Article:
The financial services Dodd-Frank reform bill placed its greatest restrictions on previously unregulated private-party derivatives, called financial weapons of mass destruction by Warren Buffett. Many analysts blame the mega-tonnage damage caused by the financial blowup of 2008 on unregulated two-party swaps tied to doomed-to-fail mortgage bonds, many of which were sold or backed by major investment banks and insurers like AIG.
Under the new law passed last year, banks and other major financial institutions that engage in two-party derivatives transactions will be required to register those trades, set aside capital for potential losses, and post margin for leveraged deals. None of it goes into effect until the rules are written, a cumbersome process in Washington involving months of notices and public comments.
This Wednesday, when the Commodity Futures Trading Commission holds the 14th in a series of meetings on Dodd-Frank implementation, the new rules will be unveiled with the intention of implementing them later this year.
But last week, Rep. Spencer Bachus, R.Ala., chairman of the House Financial Services Committee, and several colleagues introduced legislation that would delay rulemaking under Dodd-Frank for at least 18 months.
Specifically, the Alabama Republican, who raised more money from financial sector interests than any other member of the House in the last election cycle, proposed postponing enactment of new derivatives rules until mid-January 2013. For those not attuned to the political calendar, that’s a few weeks after the next inauguration, and about the time a new Congress will be sworn into office.
“The derivatives provisions of Dodd-Frank will impact every segment of the economy,” Bachus said in a press release. “The bill reflects the concerns of thousands of U.S. businesses, i.e., end users, that use derivatives to manage the risks they face every day.” The House Agriculture’s risk management subcommittee, chaired by Rep. K. Michael Conway, R-Tex., held a hearing in mid-April that aired similar complaints.
End users are companies or individuals who use derivatives to hedge the risks that arise during the normal course of business: a farmer who hedges against a sharp drop in price for his crops, for instance; or a manufacturer trying to lock in the price of steel; or any company trying to avoid currency losses from its dealings abroad. Dodd-Frank recognized the extra burden these businesses would face if required to post capital and margin for derivatives deals, so it exempted them from those requirements.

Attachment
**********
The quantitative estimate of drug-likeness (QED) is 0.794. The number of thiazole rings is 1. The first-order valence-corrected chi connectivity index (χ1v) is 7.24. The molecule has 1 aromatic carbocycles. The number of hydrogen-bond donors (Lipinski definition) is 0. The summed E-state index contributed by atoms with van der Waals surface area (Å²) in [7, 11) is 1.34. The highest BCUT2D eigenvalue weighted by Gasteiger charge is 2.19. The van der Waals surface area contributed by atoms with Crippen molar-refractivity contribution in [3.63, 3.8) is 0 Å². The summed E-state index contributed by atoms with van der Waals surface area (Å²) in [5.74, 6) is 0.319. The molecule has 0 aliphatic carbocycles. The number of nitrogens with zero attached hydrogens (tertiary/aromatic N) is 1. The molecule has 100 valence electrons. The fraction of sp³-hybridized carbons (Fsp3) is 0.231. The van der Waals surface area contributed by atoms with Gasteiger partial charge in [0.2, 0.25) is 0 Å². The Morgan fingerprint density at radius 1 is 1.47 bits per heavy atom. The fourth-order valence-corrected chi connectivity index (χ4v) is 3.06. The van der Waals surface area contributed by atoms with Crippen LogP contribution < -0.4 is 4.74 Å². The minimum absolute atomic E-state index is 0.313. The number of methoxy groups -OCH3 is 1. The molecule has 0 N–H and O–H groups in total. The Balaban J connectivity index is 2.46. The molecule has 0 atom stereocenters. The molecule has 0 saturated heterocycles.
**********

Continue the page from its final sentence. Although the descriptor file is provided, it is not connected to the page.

Lobbying groups in Washington, ranging from the U.S. Chamber of Commerce to the National Association of Manufacturers, are pushing for changes in the law. A companion bill to Bachus’ legislation, which was also introduced last week by freshman Republican Congressman Michael Grimm of New York, finally spelled out what those changes would be.
According to Grimm’s bill, neither party in a swaps deal would have to post margin if “one of the counterparties is not a swap dealer or major swap participant.” In other words, the major banks and financial institutions like AIG, whose failure posed a systematic risk to the entire financial system and required bailing out, would also be exempt from posting margin on leveraged deals, not just the farmer or steel-user or currency hedger.
“What they’re essentially doing here is making financial dealers end users,” said Michael Greenberger, a law professor at the University of Maryland who previously served as chief counsel at the CFTC under Brooksley Born, who tried but failed to regulate two-party swaps in the late 1990s. “It’s outrageous. It’s not the CFTC’s intent. And it’s not Dodd-Frank’s intent.”
Neither the Bachus nor Grimm bills are likely to receive a friendly reception in the Senate. But the intent of the relevant House oversight committees is finally clear, and that alone ought to make for a lively hearing tomorrow, which will be webcast here. You can also listen in by calling 866-844-9416.